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THOMAS JOHNES, ESQ. Memoirs of the life of Sir John Froissart



Sir John Froissart's Chronicles of England, France, Spain and the Ajoining Countries from the latter part of the reign of Edward II to the coronation of Henry IV in 12 volumes 

Chronicles of Enguerrand De Monstrelet (Sir John Froissart's Chronicles continuation) in 13 volumes 

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Memoirs of the life of Sir John Froissart
page 38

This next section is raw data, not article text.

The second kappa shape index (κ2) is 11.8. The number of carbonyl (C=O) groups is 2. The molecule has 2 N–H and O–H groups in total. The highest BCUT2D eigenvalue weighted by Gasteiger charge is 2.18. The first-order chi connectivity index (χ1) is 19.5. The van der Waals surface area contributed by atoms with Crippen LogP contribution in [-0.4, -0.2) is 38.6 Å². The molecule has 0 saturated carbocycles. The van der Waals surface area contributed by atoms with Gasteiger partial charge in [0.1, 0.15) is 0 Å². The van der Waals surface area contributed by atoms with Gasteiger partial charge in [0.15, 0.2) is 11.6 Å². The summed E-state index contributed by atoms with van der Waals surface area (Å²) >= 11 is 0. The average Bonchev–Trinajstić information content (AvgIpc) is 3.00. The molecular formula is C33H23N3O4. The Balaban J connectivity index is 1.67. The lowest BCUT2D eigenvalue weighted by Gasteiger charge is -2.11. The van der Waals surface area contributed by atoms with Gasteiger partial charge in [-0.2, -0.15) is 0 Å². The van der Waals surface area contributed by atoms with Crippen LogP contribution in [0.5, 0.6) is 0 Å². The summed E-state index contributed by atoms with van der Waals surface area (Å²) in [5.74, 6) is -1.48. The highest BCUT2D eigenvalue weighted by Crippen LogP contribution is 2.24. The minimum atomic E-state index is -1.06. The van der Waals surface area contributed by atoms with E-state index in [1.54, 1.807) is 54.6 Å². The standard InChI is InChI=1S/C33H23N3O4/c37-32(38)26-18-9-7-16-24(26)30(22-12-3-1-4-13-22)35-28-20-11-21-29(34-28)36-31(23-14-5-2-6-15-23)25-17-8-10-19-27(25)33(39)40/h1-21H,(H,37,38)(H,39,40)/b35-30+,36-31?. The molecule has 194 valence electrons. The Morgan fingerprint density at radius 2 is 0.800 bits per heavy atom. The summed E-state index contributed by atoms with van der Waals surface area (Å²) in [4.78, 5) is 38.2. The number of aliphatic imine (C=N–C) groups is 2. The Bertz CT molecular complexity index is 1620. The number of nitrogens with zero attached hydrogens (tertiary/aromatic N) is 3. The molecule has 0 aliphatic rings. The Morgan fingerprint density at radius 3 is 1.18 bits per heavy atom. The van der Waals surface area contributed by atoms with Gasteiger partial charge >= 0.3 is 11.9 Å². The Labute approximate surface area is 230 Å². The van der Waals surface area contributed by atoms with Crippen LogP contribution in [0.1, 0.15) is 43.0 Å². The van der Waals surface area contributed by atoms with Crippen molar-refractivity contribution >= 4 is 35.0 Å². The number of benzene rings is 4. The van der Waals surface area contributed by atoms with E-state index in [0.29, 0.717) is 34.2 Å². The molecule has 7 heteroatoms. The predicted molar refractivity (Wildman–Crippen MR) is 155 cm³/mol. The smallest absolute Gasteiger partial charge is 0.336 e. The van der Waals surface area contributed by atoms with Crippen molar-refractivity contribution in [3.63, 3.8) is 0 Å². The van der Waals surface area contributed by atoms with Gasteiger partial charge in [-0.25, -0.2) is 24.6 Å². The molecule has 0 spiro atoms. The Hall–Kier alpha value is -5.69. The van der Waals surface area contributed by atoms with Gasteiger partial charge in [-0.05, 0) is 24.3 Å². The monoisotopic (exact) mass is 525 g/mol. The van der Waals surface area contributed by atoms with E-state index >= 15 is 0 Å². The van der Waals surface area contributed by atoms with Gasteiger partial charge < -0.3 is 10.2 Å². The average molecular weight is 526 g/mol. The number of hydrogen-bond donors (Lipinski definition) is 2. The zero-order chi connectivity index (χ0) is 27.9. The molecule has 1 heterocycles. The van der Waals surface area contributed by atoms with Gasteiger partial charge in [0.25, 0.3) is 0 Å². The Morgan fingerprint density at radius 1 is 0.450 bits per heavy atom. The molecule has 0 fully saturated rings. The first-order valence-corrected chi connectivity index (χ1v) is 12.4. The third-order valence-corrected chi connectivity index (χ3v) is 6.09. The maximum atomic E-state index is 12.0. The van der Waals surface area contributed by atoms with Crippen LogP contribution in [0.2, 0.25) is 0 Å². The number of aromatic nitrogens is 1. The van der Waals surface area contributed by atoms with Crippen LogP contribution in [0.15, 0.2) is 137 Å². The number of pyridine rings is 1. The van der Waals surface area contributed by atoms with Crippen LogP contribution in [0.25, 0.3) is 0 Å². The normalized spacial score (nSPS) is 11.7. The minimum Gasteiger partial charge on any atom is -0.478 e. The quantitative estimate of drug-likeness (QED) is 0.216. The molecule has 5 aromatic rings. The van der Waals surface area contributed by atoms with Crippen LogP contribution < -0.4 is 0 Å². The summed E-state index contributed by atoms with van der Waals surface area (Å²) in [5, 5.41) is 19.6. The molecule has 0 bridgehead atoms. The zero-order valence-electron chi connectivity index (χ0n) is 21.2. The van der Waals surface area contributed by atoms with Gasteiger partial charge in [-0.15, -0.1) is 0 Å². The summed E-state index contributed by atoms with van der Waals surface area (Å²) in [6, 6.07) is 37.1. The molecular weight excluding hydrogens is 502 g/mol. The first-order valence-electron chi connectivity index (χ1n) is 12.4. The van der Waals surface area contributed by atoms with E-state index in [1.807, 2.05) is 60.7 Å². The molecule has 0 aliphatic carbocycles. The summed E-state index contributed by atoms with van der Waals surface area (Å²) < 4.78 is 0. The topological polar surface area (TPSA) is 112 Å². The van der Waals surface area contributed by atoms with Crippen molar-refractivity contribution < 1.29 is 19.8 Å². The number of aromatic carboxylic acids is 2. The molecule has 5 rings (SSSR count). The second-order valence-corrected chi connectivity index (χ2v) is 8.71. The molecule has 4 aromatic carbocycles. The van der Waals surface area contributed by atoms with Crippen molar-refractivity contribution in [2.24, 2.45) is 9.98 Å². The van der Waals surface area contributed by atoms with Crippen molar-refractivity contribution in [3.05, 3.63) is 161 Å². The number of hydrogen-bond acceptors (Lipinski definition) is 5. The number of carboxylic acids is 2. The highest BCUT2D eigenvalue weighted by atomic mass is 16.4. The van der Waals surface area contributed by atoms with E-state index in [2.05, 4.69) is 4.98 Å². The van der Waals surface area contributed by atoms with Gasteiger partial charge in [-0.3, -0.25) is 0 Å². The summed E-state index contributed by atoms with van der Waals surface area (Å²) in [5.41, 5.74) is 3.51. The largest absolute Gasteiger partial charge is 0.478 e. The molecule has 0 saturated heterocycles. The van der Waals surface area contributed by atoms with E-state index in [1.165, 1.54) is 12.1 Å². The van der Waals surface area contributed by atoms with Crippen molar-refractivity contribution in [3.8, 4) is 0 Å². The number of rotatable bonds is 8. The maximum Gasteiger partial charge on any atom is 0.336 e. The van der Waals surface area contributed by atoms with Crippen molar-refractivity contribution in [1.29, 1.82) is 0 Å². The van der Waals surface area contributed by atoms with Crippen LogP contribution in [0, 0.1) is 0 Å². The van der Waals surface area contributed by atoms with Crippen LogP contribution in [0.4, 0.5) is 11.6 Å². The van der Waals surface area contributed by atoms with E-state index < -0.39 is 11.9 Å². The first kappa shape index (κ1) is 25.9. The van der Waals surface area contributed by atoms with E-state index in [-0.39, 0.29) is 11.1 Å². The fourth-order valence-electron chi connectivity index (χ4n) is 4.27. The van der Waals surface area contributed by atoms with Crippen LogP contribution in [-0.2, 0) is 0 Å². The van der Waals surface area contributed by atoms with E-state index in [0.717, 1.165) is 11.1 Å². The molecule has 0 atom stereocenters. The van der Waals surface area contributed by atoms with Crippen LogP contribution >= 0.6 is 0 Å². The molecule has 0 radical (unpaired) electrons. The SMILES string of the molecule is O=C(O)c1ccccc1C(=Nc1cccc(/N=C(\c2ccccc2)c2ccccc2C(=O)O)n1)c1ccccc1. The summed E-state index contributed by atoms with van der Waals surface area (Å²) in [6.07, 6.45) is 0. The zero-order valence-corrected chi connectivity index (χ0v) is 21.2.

• It is ftrîs trail whfch out Wftoriao pMfues himfelf on having fought after with the greateft cafe However, alt I have jnft 'Aid is taken from his own words, in a nomfter of paffigttm Ms hiftory; and it is on this alone that f depend. It mmdm to hi te if he toe as faithfully obferved this law which he împofes -on Mmfelf as htf km proraMèi. But before I enter into an examination of this qoeftion, f lhall Make fome general obfervations on Iris chronology: I ftalf tien IpeaÉ ol the firft thirty years of his hiftory, which are, properly fpcaking, but an ktfodifetion to the forty, and fonje years which follow them, to the end of the fourteenth century. * VIM. THE CHmo'NOLOGf Of FfcOISSÂHT 1 OBSERVE in the chronology of Froiflart two material dcfeéls, which are the fborce of all the diforder found in it. The firft, that when he pafles #om- the Wfttofy of one country to that of another, he makes the hiftory ^which he begks g# bade- to a period- anterior to what he his juft fpoken o& without having taken the precaution t5 inform his readers of it. The fécond, Which is nut le& eonfiderafele, is* that he has not fettled in his own mind the banner of counting the years: he makes them fbmetiraes begin the 1ft of January,—at other times at Eafter, and fometimes even at Palm Sunday. Froiflart doesnot confine himfelf to date by years the events he relates :* months, days, hours of the day, are often expreflfed in his different recitals* I remark, with regard to the days, that he only begins them when night isi completely gone, and day-break begins to appear. With regard to the hours of -the day, he makes a divifion, of which fome examples, but in a fmall number* are fan in our ancient authors, and- to which he-very particularly attacha himfelf. He divides them according to the canonical hours of prime, tierce, none and vêpres; becaufe, perhaps, he was in the ecclefiaftical profeffion himfelf. I obferve, that he has not any where made ufe of the word fer te * what he means by prime was the morning, the firft hour of the day, or the hour which followed next after day-break. Tierce feems to me to mark the intermediate time between the morning and- mid-day, which he expreflès other by the word • mid-day9 or by that of none. Afterwards comes vépre, mkwéprée: it wa^asthe word points out, the-endof theday; after whidl il

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